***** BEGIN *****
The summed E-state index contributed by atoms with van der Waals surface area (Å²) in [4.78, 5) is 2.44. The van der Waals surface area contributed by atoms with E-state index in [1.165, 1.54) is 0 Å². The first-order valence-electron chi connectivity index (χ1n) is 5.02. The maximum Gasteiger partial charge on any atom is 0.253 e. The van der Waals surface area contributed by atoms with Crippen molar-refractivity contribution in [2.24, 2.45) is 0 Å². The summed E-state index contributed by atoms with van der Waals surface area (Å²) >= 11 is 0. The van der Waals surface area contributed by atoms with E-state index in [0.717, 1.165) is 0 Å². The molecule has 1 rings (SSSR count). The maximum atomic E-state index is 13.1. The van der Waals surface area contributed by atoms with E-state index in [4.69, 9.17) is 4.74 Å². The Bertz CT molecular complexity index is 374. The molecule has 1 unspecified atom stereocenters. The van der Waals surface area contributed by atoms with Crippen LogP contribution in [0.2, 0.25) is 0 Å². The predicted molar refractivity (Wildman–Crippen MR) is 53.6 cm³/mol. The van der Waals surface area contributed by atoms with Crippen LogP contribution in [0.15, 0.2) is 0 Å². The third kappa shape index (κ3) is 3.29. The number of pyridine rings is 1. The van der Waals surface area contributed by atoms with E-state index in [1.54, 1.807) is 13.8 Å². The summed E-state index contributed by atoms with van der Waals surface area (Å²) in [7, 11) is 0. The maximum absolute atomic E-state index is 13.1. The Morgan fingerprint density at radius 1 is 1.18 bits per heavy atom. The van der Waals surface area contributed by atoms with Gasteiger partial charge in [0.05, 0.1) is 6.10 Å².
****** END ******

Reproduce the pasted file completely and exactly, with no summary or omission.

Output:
The summed E-state index contributed by atoms with van der Waals surface area (Å²) in [4.78, 5) is 2.44. The van der Waals surface area contributed by atoms with E-state index in [1.165, 1.54) is 0 Å². The first-order valence-electron chi connectivity index (χ1n) is 5.02. The maximum Gasteiger partial charge on any atom is 0.253 e. The van der Waals surface area contributed by atoms with Crippen molar-refractivity contribution in [2.24, 2.45) is 0 Å². The summed E-state index contributed by atoms with van der Waals surface area (Å²) >= 11 is 0. The van der Waals surface area contributed by atoms with E-state index in [0.717, 1.165) is 0 Å². The molecule has 1 rings (SSSR count). The maximum atomic E-state index is 13.1. The van der Waals surface area contributed by atoms with E-state index in [4.69, 9.17) is 4.74 Å². The Bertz CT molecular complexity index is 374. The molecule has 1 unspecified atom stereocenters. The van der Waals surface area contributed by atoms with Crippen LogP contribution in [0.2, 0.25) is 0 Å². The predicted molar refractivity (Wildman–Crippen MR) is 53.6 cm³/mol. The van der Waals surface area contributed by atoms with Crippen LogP contribution in [0.15, 0.2) is 0 Å². The third kappa shape index (κ3) is 3.29. The number of pyridine rings is 1. The van der Waals surface area contributed by atoms with E-state index in [1.54, 1.807) is 13.8 Å². The summed E-state index contributed by atoms with van der Waals surface area (Å²) in [7, 11) is 0. The maximum absolute atomic E-state index is 13.1. The Morgan fingerprint density at radius 1 is 1.18 bits per heavy atom. The van der Waals surface area contributed by atoms with Gasteiger partial charge in [0.05, 0.1) is 6.10 Å².